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No. 32528      U. S. Steel Mining Company, LLC, et al. v. The Honorable Virgil Helton West Virginia State Tax Commission


Benjamin, J., concurring, in part and dissenting, in part:

      I agree with the conclusions of the majority decision, albeit for different reasons, that the majority of coal-related taxes (See footnote 1) at issue do not violate the Import-Export Clause of the United States Constitution. I do not agree that all taxes at issue, as applied, are constitutional. Specifically, I conclude that, pursuant to Richfield Oil Corporation v. State Board of Equalization, 329 U.S. 69, 67 S.Ct. 156, 91 L.Ed. 80 (1946), two specific coal- related taxes found in W. Va. Code §§ 11-13A-1 et seq., (See footnote 2) as applied, violate the Import- Export Clause. I am further of the opinion that, pursuant to Hope Natural Gas Co., 102 W. Va. 272, 135 S.E. 582, (1926), aff'd. 274 U.S. 284, 47 S.Ct. 639, 71 L.Ed. 1049 (1927), the scope of these two taxes may be restrained to remove that part of each such tax's application which constitute a violation of the Import-Export Clause.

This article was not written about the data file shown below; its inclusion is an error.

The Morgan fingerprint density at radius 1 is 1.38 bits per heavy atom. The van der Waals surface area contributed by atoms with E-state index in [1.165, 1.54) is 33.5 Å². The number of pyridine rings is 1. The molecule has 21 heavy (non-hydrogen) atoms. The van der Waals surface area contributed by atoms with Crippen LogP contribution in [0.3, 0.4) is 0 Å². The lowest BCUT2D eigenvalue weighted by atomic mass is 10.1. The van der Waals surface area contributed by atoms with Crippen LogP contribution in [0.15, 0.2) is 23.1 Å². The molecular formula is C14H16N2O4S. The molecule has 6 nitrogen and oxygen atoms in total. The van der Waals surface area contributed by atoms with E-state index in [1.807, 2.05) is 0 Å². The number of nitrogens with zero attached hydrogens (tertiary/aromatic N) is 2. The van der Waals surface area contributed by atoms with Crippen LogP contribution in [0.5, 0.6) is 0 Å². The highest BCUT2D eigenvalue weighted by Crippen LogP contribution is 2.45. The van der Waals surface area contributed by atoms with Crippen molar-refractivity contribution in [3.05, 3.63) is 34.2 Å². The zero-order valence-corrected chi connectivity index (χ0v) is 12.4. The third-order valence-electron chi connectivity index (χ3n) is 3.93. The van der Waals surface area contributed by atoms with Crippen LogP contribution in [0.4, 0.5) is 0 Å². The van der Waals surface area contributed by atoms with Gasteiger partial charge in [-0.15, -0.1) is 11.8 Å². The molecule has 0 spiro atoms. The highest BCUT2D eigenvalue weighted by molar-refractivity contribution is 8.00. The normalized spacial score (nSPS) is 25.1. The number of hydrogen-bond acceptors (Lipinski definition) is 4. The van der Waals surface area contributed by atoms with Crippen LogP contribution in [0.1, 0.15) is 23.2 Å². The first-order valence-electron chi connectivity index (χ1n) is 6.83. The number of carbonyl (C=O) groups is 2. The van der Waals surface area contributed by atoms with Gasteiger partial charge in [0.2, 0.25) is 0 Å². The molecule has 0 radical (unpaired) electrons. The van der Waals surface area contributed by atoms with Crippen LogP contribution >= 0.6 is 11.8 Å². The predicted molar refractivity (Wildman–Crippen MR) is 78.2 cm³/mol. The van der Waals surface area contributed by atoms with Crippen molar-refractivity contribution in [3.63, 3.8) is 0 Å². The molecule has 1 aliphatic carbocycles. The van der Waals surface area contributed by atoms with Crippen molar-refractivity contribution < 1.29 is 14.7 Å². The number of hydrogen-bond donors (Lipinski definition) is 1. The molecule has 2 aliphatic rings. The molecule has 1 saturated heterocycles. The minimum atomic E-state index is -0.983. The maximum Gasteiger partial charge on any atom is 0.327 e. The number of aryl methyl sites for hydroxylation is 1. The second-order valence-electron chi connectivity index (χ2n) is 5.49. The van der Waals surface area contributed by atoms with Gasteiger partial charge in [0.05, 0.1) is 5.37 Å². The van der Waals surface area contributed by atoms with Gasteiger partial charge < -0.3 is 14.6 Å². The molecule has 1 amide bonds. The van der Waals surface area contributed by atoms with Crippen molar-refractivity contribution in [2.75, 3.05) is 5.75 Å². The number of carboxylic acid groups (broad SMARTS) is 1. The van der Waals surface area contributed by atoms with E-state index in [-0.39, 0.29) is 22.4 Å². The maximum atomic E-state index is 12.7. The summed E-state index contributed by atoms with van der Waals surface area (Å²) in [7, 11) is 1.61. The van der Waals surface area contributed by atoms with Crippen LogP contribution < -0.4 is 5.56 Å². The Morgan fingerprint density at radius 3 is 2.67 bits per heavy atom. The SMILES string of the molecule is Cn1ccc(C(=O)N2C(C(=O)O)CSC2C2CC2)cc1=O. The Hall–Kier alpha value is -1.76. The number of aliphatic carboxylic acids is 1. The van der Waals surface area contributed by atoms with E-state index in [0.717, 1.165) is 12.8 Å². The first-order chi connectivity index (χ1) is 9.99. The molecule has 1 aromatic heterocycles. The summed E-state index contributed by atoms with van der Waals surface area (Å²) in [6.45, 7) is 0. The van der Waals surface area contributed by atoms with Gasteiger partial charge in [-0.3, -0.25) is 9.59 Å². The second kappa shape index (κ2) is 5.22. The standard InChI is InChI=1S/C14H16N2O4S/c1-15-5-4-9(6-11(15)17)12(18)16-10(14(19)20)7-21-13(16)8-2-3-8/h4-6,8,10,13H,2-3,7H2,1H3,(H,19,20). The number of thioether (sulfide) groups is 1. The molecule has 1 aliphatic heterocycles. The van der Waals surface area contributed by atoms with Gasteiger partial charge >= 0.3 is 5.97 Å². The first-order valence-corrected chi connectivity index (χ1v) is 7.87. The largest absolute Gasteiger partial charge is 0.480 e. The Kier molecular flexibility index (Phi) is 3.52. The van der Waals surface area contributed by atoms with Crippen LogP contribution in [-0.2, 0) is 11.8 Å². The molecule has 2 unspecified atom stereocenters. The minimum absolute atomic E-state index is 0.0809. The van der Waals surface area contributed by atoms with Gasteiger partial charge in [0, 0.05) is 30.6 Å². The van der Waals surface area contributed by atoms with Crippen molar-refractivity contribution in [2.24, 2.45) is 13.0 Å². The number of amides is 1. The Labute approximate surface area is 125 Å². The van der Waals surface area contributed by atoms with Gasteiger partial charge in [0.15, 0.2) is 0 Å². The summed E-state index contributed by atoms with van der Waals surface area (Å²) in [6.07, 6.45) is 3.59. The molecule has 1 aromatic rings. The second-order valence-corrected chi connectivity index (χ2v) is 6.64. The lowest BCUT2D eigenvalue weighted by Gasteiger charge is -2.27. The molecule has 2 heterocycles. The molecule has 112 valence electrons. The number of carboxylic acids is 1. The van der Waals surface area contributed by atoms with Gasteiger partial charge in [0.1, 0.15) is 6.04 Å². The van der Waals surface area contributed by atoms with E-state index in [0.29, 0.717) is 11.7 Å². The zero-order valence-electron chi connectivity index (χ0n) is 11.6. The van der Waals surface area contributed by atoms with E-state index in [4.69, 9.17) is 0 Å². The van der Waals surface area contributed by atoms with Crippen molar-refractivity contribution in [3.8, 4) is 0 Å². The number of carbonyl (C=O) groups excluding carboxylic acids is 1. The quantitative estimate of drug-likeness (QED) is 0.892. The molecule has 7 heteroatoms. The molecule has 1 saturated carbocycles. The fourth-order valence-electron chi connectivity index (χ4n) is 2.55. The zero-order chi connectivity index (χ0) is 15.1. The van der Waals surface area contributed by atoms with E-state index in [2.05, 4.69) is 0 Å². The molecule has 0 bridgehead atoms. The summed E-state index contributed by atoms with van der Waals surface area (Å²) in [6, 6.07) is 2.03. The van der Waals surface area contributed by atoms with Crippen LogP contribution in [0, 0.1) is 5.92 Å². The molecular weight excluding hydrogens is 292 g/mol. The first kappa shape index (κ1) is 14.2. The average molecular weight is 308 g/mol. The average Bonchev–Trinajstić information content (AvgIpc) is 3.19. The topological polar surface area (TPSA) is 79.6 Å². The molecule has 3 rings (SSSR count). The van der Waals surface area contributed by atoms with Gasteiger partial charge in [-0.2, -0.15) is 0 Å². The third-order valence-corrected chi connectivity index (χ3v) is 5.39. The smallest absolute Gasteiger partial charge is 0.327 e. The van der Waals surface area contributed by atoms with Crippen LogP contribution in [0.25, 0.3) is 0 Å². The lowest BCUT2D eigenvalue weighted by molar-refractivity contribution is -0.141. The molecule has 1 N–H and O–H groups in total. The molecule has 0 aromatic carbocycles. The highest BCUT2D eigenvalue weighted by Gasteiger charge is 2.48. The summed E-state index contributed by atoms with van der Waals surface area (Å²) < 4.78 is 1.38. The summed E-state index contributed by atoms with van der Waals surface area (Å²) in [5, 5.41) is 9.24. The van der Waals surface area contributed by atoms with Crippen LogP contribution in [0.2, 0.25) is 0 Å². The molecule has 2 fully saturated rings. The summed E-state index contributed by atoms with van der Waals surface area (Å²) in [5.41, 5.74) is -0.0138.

A.        State Taxes Relating to Coal at Issue

      A tax by any other name is still a tax. To refer to all taxes at issue in this appeal simply as “severance” taxes suggests erroneously that the only activity which creates tax liability is the removal of coal from the earth of this State. (See footnote 3) Other activities also create liability for some of the taxes, such as treatment processes and the loading of coal for shipment. The primary issue before this Court is therefore not the name which the State wishes to attach to the taxes it seeks to collect, but whether such taxes, by their operation and effect, violate the Import-Export Clause of the United States Constitution. See Richfield Oil Corp. v. State Board of Equalization, 329 U.S. 69, 84, 67 S.Ct. 156, 164, 91 L.Ed. 80 (1946).